Judge Bowman subbing for Lynnette Krimmins, 1:30 - 3:30
17 lawyers, Border Patrol lawyer Zachary Wiest
Observers—One, Katrina Schumacher GV Sam
75 migrants were on the calendar today including 11 women. 43 people were charged with only illegal entry—1325 and 32 with the additional charge of illegal reentry—1326. 5 people said they entered the country about 5 days before their arrest.
4 migrants from the 1325 group were dismissed at the beginning of the proceedings and one additional Quiche speaker from Guatemala was dismissed by Judge Bowman in consultation with Mr. Wiest because she felt he could not understand the proceedings and the misdemeanor was not enough to hold him for an interpreter. She did give him a ‘don’t-come-back’ lecture.
This judge only mentions the date of entry provided by the defendant. Any other information comes from the interchange between the lawyer and the judge.
Manuel Tzoc Cambrez 18-21802MP (lawyer Richard Bacal) had originally asked for a ‘credible fear’ interview but had withdrawn it. One of the lawyers said that people who found they would only get ‘timed served’ often withdrew a request for an interview.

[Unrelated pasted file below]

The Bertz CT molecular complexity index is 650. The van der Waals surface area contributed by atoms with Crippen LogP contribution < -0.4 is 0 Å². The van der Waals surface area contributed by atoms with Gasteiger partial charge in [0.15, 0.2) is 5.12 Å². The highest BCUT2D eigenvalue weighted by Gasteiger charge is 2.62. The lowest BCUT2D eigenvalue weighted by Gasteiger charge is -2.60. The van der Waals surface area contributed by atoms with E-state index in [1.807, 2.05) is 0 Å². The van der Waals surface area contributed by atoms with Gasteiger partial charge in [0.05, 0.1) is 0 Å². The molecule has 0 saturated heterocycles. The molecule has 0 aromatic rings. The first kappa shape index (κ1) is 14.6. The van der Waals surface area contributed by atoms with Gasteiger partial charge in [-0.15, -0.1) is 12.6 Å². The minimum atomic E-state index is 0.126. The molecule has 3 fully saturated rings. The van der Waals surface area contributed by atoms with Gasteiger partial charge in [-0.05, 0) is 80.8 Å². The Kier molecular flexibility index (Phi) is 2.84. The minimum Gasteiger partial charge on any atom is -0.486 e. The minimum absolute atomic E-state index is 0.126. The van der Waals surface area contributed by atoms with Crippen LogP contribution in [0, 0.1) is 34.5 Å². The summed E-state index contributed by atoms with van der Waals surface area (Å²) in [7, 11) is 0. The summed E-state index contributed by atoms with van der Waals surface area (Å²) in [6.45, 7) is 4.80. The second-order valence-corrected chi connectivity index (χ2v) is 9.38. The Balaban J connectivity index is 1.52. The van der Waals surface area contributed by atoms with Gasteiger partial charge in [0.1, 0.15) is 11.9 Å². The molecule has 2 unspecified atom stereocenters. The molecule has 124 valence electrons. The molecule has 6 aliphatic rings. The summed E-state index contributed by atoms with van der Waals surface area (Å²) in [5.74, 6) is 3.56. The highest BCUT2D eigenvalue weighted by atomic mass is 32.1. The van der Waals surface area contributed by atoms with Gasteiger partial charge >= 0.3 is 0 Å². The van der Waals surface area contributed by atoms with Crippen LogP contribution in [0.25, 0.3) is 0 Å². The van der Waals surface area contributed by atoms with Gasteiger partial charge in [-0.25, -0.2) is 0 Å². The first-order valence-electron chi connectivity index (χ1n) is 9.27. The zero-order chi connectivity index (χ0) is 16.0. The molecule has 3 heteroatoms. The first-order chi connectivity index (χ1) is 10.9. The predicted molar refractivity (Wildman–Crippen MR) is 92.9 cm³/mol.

Another client of Richard Bacal, Josue Alejandro Gonzalez Ixmata 18-21834MP, from Guatemala wanted to persist in seeking a credible fear interview. His lawyer gave him paperwork and a referral to the Florence Project.
The migrants with two charges were sentenced to 1740 days of incarceration most likely in private prisons. 17 of the 32 defendants were only sentenced to 30 days which may mean that this is the first time they have been arrested for reentry.
Tania Jimena Sop Herrera 18-21909MP said through her lawyer Jose Lerma that she had not said what the Border Patrol attributed to her and that they had not asked her about credible fear.
Today there were several confused defendants. Judge Bowman deconstructed the questions, slowed down and asked specific questions to check Spanish language skills and comprehension. She used some constructions I don’t remember hearing—‘Did you come into the U.S. from a place not designated for entrance into the country?’ I wish they would let observers use the headsets—I’d like to hear what that sounds like in Spanish.
Now that shackles are no longer allowed in the courtroom, defendants are told to clasp their hands behind their backs. Some weeks with some judges most people do that. With this judge and Judge Krimmins almost no one kept her/his hands clasped behind. I don’t know why this is so.
- Katrina Schumacher